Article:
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Explainer: 10 ways ‘negative emissions’ could slow climate change

The Paris Agreement, adopted at the COP21 climate talks in December, sets out a global aim to limit average global surface temperatures to “well below 2C” above pre-industrial levels. It adds that there should be “efforts” to limit it to 1.5C.

But as countries across the world move towards signing and ratifying the agreement, there remains the key question of how these ambitious targets can be met.

study published last year warned that all the scenarios for keeping global temperature rise to 2C require “negative emissions” – removing CO2 from the atmosphere and storing it on land, underground or in the oceans.

Although plenty of negative emissions technologies have been proposed, none are ready to be rolled out around the world, or, in some cases, even demonstrated to work at scale.

Kicking off a week-long series on negative emissions technologies (NETs), Carbon Brief takes a look at the many and varied options. Tomorrow, we will publish the views of a wide range of experts who have examined the feasibility of NETs.

Net-zero emissions

The Paris Agreement was a “historic moment and quite a fantastic result”, says Prof Joanna Haigh, co-director of the Grantham Institute for Climate Change and Environment at Imperial College.

But, as she explains to Carbon Brief, now comes the difficult bit: “It’s fantastic that they’ve agreed, but how to do it is now the big issue. The main way we’re going to try to do it, of course, is to reduce carbon emitted into the atmosphere, for example, by using more renewable energy sources and green technology more generally. But there may be sources of carbon that we can’t avoid.”

If we can’t stop carbon emissions altogether, then we need to counterbalance them by taking some CO2 back out of the atmosphere, says Haigh.

This is necessary in order to achieve net-zero emissions, she says: “To get to net-zero emissions, we need to have some of what are called “negative emissions” technologies, or things which will suck the CO2 out of the air to compensate for the ongoing release.”

NETs take more CO2 out of the atmosphere than they put in. No one single technology can solve climate change, but many have been proposed that could contribute to reducing atmospheric CO2. Some consider the notion to be a form of geoengineering, and sometimes refer to it as “CDR” (carbon dioxide removal). 

Carbon Brief takes a closer look – in alphabetic order – at 10 of the most frequently proposed NETs, which you can also see in the infographic here:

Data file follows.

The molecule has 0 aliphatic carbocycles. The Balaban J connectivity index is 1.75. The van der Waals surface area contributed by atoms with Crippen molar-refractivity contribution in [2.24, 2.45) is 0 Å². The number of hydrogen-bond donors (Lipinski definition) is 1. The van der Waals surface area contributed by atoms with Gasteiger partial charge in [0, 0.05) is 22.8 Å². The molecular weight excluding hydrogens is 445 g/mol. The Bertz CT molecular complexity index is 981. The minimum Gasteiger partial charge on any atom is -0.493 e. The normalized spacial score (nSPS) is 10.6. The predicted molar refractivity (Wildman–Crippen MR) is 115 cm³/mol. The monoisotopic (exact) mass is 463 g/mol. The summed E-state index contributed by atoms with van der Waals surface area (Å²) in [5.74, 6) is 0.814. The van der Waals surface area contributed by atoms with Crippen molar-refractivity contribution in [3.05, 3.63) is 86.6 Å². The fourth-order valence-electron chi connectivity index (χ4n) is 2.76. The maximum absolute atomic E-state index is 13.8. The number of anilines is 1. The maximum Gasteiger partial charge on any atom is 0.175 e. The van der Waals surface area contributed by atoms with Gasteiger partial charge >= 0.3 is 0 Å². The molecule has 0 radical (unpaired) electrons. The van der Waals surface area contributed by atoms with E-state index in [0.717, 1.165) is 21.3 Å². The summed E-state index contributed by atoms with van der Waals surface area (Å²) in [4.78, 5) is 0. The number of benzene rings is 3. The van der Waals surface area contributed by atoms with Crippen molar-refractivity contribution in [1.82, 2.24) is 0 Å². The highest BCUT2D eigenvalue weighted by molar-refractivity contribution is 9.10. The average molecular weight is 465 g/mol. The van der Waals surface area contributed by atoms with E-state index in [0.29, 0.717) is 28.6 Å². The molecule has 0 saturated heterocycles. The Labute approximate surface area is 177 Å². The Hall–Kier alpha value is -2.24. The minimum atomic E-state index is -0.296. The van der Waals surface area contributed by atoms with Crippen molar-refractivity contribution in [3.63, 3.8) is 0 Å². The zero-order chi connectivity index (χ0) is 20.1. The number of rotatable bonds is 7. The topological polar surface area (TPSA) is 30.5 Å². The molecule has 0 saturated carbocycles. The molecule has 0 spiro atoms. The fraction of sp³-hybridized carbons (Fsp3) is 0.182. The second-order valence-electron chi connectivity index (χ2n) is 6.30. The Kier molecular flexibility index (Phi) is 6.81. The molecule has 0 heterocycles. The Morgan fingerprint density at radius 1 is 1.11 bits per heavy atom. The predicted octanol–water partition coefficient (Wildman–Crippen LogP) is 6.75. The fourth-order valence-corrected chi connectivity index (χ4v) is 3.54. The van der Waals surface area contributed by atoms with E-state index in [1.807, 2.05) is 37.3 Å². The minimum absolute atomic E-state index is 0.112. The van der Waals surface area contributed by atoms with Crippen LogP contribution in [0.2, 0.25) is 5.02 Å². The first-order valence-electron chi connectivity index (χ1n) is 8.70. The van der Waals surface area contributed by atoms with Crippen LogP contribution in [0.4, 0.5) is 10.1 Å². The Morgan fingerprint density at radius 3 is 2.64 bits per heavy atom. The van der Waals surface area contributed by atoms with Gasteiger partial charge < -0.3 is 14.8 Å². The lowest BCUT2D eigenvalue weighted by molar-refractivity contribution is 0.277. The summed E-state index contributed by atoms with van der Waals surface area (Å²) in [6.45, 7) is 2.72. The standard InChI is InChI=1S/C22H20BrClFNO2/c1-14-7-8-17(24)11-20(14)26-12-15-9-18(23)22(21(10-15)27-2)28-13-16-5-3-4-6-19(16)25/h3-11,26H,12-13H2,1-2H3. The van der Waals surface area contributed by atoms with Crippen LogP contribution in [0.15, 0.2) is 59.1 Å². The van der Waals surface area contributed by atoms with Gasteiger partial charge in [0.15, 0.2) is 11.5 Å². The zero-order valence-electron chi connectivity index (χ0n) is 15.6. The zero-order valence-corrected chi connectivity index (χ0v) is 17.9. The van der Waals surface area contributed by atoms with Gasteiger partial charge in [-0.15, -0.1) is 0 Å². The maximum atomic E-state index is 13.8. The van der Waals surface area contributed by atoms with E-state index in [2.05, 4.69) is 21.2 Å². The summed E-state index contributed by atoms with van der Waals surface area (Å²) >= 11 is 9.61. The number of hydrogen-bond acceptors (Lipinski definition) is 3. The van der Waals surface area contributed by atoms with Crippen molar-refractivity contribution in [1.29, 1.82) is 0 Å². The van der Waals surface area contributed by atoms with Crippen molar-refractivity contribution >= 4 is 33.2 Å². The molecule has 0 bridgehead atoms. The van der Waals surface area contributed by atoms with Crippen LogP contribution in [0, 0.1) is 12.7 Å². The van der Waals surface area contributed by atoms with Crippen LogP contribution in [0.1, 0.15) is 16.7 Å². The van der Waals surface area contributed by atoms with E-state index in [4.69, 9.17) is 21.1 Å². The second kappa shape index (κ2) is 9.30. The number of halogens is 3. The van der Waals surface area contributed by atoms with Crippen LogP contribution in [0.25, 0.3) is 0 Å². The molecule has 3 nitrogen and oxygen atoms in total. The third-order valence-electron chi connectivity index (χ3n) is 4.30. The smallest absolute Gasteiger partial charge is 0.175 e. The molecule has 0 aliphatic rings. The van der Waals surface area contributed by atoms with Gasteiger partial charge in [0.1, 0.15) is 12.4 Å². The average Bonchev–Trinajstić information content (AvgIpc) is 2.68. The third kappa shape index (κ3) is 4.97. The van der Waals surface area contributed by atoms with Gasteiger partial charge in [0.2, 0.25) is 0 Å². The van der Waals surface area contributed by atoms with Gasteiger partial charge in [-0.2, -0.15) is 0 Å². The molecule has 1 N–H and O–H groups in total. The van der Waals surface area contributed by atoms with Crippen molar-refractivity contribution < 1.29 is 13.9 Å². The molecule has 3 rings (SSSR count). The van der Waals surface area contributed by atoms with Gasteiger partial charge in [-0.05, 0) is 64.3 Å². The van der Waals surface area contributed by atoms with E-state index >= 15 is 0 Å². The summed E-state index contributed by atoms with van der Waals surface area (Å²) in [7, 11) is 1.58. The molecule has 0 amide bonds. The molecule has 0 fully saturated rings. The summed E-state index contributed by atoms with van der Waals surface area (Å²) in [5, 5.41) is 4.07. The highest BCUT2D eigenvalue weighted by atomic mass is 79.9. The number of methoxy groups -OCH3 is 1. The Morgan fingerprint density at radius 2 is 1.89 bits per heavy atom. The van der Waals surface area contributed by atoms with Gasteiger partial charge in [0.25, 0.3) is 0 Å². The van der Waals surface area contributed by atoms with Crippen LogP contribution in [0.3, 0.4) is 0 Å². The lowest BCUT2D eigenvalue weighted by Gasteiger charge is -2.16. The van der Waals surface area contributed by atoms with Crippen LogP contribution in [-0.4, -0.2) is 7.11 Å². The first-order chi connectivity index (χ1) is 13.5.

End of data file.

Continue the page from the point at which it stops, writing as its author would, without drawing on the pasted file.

Infographic: Carbon Brief

Afforestation and reforestation

Afforestation means planting trees where there were previously none. Reforestation means restoring areas where the trees have been cut down or degraded. Because trees take up CO2 from the atmosphere as they grow, planting more trees means boosting how much CO2 forests absorb and store. As a method of removing CO2 from the atmosphere, this is one of the most feasible options, although it still has drawbacks and uncertainties.

Reforestation is almost universally desirable in its own right, particularly if it means re-planting native trees, and is already widely recognised and used to tackle climate change. Many countries are already practising it, such as Brazil, which has pledged to restore 12m hectares of forest. The UN’s Clean Development Mechanism provides a financial incentive for countries to increase their forest stocks.

Estimates suggest that afforestation and reforestation can sequester CO2 at a rate of 3.7 tonnes per hectare per year, and comes with an associated cost of $20-100 per tonne.

One potential obstacle to afforestation is land availability and suitability. This depends on a range of factors, including global population, diet, the efficiency and intensity of agriculture, and rising competition from bioenergy. Planting vast areas of forests could also cause complex changes in cloud cover, reflectivity, and the soil-water balance. All of these could also have an impact on the Earth’s climate.


Biochar is the name given to charcoal that is added to soils rather than burned as a fuel. The charcoal is produced by burning biomass, such as wood, crop wastes and manure, while cutting off the supply of oxygen. This process is known as pyrolysis.

The carbon in the resulting biochar is very slow to break down. This means the carbon it absorbed from the atmosphere while it was mere biomass is locked up for – potentially – hundreds or even thousands of years.

This story was originally published by Carbon Brief under Creative Commons. To continue reading the rest of the feature, click here.

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